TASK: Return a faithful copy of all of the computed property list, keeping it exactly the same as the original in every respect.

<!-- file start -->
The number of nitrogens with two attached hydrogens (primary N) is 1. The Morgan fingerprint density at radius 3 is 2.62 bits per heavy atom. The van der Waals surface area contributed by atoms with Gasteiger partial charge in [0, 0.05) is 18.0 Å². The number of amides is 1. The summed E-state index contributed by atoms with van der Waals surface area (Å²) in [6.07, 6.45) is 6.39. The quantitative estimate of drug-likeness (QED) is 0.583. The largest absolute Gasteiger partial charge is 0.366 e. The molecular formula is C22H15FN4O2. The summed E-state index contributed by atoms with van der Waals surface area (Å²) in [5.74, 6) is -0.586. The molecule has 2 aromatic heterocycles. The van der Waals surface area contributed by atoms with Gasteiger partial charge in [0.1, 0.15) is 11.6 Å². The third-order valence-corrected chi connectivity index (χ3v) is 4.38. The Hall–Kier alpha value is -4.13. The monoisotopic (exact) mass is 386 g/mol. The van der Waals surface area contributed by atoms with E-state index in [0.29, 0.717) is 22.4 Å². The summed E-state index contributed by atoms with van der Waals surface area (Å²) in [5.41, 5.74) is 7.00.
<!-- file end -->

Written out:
The number of nitrogens with two attached hydrogens (primary N) is 1. The Morgan fingerprint density at radius 3 is 2.62 bits per heavy atom. The van der Waals surface area contributed by atoms with Gasteiger partial charge in [0, 0.05) is 18.0 Å². The number of amides is 1. The summed E-state index contributed by atoms with van der Waals surface area (Å²) in [6.07, 6.45) is 6.39. The quantitative estimate of drug-likeness (QED) is 0.583. The largest absolute Gasteiger partial charge is 0.366 e. The molecular formula is C22H15FN4O2. The summed E-state index contributed by atoms with van der Waals surface area (Å²) in [5.74, 6) is -0.586. The molecule has 2 aromatic heterocycles. The van der Waals surface area contributed by atoms with Gasteiger partial charge in [0.1, 0.15) is 11.6 Å². The third-order valence-corrected chi connectivity index (χ3v) is 4.38. The Hall–Kier alpha value is -4.13. The monoisotopic (exact) mass is 386 g/mol. The van der Waals surface area contributed by atoms with E-state index in [0.29, 0.717) is 22.4 Å². The summed E-state index contributed by atoms with van der Waals surface area (Å²) in [5.41, 5.74) is 7.00.